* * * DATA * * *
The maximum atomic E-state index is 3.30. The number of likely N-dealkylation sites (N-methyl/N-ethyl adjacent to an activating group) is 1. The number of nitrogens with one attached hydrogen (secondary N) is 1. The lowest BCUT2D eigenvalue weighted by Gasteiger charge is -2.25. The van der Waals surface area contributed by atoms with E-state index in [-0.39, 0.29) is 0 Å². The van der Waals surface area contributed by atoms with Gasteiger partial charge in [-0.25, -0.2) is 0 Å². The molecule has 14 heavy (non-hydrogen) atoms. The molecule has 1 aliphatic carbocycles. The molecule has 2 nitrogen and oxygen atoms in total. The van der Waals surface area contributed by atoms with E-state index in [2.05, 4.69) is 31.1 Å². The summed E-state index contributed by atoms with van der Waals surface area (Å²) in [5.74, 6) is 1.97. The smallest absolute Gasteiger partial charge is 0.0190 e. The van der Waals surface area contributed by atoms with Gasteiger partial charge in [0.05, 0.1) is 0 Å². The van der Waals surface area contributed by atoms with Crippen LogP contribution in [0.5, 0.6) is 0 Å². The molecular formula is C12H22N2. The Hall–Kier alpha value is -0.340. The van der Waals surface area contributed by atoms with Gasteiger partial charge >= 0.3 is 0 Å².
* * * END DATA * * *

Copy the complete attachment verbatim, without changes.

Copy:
The maximum atomic E-state index is 3.30. The number of likely N-dealkylation sites (N-methyl/N-ethyl adjacent to an activating group) is 1. The number of nitrogens with one attached hydrogen (secondary N) is 1. The lowest BCUT2D eigenvalue weighted by Gasteiger charge is -2.25. The van der Waals surface area contributed by atoms with E-state index in [-0.39, 0.29) is 0 Å². The van der Waals surface area contributed by atoms with Gasteiger partial charge in [-0.25, -0.2) is 0 Å². The molecule has 14 heavy (non-hydrogen) atoms. The molecule has 1 aliphatic carbocycles. The molecule has 2 nitrogen and oxygen atoms in total. The van der Waals surface area contributed by atoms with E-state index in [2.05, 4.69) is 31.1 Å². The summed E-state index contributed by atoms with van der Waals surface area (Å²) in [5.74, 6) is 1.97. The smallest absolute Gasteiger partial charge is 0.0190 e. The van der Waals surface area contributed by atoms with Gasteiger partial charge in [0.05, 0.1) is 0 Å². The van der Waals surface area contributed by atoms with Crippen LogP contribution in [0.5, 0.6) is 0 Å². The molecular formula is C12H22N2. The Hall–Kier alpha value is -0.340. The van der Waals surface area contributed by atoms with Gasteiger partial charge >= 0.3 is 0 Å².